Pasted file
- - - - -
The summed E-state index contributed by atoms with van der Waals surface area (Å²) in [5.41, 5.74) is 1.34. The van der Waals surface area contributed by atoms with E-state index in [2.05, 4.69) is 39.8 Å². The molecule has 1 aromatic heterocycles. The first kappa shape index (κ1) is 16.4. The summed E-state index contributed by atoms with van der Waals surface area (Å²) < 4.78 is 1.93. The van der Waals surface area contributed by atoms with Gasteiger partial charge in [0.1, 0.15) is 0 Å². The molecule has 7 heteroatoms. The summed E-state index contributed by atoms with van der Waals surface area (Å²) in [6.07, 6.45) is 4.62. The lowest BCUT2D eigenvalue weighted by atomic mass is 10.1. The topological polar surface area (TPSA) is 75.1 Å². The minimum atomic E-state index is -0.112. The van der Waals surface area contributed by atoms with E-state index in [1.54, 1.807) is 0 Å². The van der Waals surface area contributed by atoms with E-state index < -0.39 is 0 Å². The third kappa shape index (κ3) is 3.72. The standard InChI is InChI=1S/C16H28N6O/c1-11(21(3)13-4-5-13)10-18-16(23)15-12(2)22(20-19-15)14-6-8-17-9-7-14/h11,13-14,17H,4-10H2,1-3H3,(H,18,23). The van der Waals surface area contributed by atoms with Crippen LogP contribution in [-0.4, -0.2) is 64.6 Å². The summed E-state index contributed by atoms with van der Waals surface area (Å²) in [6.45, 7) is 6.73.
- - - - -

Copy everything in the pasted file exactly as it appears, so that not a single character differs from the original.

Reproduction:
The summed E-state index contributed by atoms with van der Waals surface area (Å²) in [5.41, 5.74) is 1.34. The van der Waals surface area contributed by atoms with E-state index in [2.05, 4.69) is 39.8 Å². The molecule has 1 aromatic heterocycles. The first kappa shape index (κ1) is 16.4. The summed E-state index contributed by atoms with van der Waals surface area (Å²) < 4.78 is 1.93. The van der Waals surface area contributed by atoms with Gasteiger partial charge in [0.1, 0.15) is 0 Å². The molecule has 7 heteroatoms. The summed E-state index contributed by atoms with van der Waals surface area (Å²) in [6.07, 6.45) is 4.62. The lowest BCUT2D eigenvalue weighted by atomic mass is 10.1. The topological polar surface area (TPSA) is 75.1 Å². The minimum atomic E-state index is -0.112. The van der Waals surface area contributed by atoms with E-state index in [1.54, 1.807) is 0 Å². The van der Waals surface area contributed by atoms with E-state index < -0.39 is 0 Å². The third kappa shape index (κ3) is 3.72. The standard InChI is InChI=1S/C16H28N6O/c1-11(21(3)13-4-5-13)10-18-16(23)15-12(2)22(20-19-15)14-6-8-17-9-7-14/h11,13-14,17H,4-10H2,1-3H3,(H,18,23). The van der Waals surface area contributed by atoms with Crippen LogP contribution in [-0.4, -0.2) is 64.6 Å². The summed E-state index contributed by atoms with van der Waals surface area (Å²) in [6.45, 7) is 6.73.